James Forsyth

Christian Wakeford’s defection has saved Boris – for now

Christian Wakeford’s defection has saved Boris – for now
Christian Wakeford (Credit: Parliament TV)
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An MP crossing the floor just before PMQs is the stuff of prime ministerial nightmares. But, oddly, Christian Wakeford’s defection might, in the very short term, have helped Boris Johnson. 

MPs hate defectors and so Tory MPs will unite in condemnation of Wakeford. His decision also makes it easier for Johnson’s allies to raise questions about the judgement of those pushing for a rapid vote of no confidence in the party leader.

Tory MPs who are on the fence about the Prime Minister’s future think Wakeford's defection has probably made it more likely that the number of letters required for a no confidence vote won't be reached until after the Gray report is out. (Johnson indicated in PMQs that it would be out next week).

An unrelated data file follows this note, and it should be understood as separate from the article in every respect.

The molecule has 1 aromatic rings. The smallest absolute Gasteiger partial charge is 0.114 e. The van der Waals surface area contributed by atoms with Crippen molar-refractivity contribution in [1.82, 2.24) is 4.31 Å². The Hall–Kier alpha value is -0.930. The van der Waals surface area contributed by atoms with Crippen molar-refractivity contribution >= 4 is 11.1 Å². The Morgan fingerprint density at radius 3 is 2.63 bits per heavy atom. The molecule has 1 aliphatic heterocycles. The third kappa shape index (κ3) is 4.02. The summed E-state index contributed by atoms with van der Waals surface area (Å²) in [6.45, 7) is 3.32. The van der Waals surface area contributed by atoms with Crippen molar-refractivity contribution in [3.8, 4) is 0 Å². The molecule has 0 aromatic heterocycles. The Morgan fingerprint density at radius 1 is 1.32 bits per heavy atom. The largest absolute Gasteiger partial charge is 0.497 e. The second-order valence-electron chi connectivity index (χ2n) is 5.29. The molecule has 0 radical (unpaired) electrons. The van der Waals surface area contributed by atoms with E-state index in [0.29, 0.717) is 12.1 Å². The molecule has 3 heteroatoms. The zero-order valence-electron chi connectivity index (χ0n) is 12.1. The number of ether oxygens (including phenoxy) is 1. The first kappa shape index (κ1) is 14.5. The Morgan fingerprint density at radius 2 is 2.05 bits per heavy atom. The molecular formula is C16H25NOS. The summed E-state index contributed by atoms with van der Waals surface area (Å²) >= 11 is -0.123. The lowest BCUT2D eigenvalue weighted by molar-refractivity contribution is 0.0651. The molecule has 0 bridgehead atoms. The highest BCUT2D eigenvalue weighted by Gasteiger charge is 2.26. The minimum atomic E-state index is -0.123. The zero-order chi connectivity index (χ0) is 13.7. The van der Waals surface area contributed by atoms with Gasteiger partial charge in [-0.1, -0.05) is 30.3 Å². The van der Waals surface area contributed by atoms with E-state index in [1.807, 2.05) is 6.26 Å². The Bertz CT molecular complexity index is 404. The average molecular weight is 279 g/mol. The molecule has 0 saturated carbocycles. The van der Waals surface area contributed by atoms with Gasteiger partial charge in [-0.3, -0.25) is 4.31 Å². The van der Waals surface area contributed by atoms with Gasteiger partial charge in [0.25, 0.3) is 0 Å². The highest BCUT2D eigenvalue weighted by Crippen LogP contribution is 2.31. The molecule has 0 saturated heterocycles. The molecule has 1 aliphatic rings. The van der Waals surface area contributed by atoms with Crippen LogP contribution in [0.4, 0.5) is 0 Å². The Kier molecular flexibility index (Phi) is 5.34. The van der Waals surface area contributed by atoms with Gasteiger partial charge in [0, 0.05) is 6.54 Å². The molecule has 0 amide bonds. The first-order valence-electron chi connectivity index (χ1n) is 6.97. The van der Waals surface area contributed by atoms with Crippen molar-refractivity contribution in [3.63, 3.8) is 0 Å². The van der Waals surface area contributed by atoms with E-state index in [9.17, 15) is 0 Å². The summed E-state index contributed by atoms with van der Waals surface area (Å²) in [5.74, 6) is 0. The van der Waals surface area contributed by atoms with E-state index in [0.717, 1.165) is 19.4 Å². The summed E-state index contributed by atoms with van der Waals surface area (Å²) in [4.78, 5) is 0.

But it isn't all good news for Boris. Wakeford's defection tells a worrying story for the Tories in the medium term. It is an indication that he thinks it will be much easier for him to hold his seat, which has a majority of just 402, as a Labour candidate. But a Downing Street that is fighting hour by hour for its survival will take the view that ‘sufficient unto the day is the evil thereof’ and instead try and use Wakeford to get Tory MPs to hold off on acting against Johnson.

Written byJames Forsyth

James Forsyth is political editor of The Spectator.

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